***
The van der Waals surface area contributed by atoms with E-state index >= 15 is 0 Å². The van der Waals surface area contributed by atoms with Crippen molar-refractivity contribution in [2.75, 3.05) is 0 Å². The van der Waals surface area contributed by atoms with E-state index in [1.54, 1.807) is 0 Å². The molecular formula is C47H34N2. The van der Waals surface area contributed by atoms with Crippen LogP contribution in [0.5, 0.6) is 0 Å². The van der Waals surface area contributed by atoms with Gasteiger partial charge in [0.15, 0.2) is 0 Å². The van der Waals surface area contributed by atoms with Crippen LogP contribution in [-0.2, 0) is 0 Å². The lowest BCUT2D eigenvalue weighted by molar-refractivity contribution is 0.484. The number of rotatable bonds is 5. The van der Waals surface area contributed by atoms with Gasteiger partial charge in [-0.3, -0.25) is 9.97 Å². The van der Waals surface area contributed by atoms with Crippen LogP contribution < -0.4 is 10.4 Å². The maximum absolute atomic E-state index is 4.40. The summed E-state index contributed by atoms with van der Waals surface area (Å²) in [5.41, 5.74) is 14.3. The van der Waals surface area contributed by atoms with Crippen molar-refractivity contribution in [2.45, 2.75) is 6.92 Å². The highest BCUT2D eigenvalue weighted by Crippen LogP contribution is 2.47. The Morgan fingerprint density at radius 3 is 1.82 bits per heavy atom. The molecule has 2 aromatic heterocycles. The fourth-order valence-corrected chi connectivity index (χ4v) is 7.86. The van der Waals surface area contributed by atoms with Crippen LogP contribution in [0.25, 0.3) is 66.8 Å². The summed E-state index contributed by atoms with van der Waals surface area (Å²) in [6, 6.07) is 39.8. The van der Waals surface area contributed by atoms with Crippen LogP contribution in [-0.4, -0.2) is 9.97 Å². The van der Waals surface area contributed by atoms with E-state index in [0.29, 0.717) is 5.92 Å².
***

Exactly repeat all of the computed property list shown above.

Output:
The van der Waals surface area contributed by atoms with E-state index >= 15 is 0 Å². The van der Waals surface area contributed by atoms with Crippen molar-refractivity contribution in [2.75, 3.05) is 0 Å². The van der Waals surface area contributed by atoms with E-state index in [1.54, 1.807) is 0 Å². The molecular formula is C47H34N2. The van der Waals surface area contributed by atoms with Crippen LogP contribution in [0.5, 0.6) is 0 Å². The van der Waals surface area contributed by atoms with Gasteiger partial charge in [0.15, 0.2) is 0 Å². The van der Waals surface area contributed by atoms with Crippen LogP contribution in [-0.2, 0) is 0 Å². The lowest BCUT2D eigenvalue weighted by molar-refractivity contribution is 0.484. The number of rotatable bonds is 5. The van der Waals surface area contributed by atoms with Gasteiger partial charge in [-0.3, -0.25) is 9.97 Å². The van der Waals surface area contributed by atoms with Crippen LogP contribution < -0.4 is 10.4 Å². The maximum absolute atomic E-state index is 4.40. The summed E-state index contributed by atoms with van der Waals surface area (Å²) in [5.41, 5.74) is 14.3. The van der Waals surface area contributed by atoms with Crippen molar-refractivity contribution in [2.45, 2.75) is 6.92 Å². The highest BCUT2D eigenvalue weighted by Crippen LogP contribution is 2.47. The Morgan fingerprint density at radius 3 is 1.82 bits per heavy atom. The molecule has 2 aromatic heterocycles. The fourth-order valence-corrected chi connectivity index (χ4v) is 7.86. The van der Waals surface area contributed by atoms with Crippen LogP contribution in [0.25, 0.3) is 66.8 Å². The summed E-state index contributed by atoms with van der Waals surface area (Å²) in [6, 6.07) is 39.8. The van der Waals surface area contributed by atoms with Crippen LogP contribution in [-0.4, -0.2) is 9.97 Å². The van der Waals surface area contributed by atoms with E-state index in [0.29, 0.717) is 5.92 Å².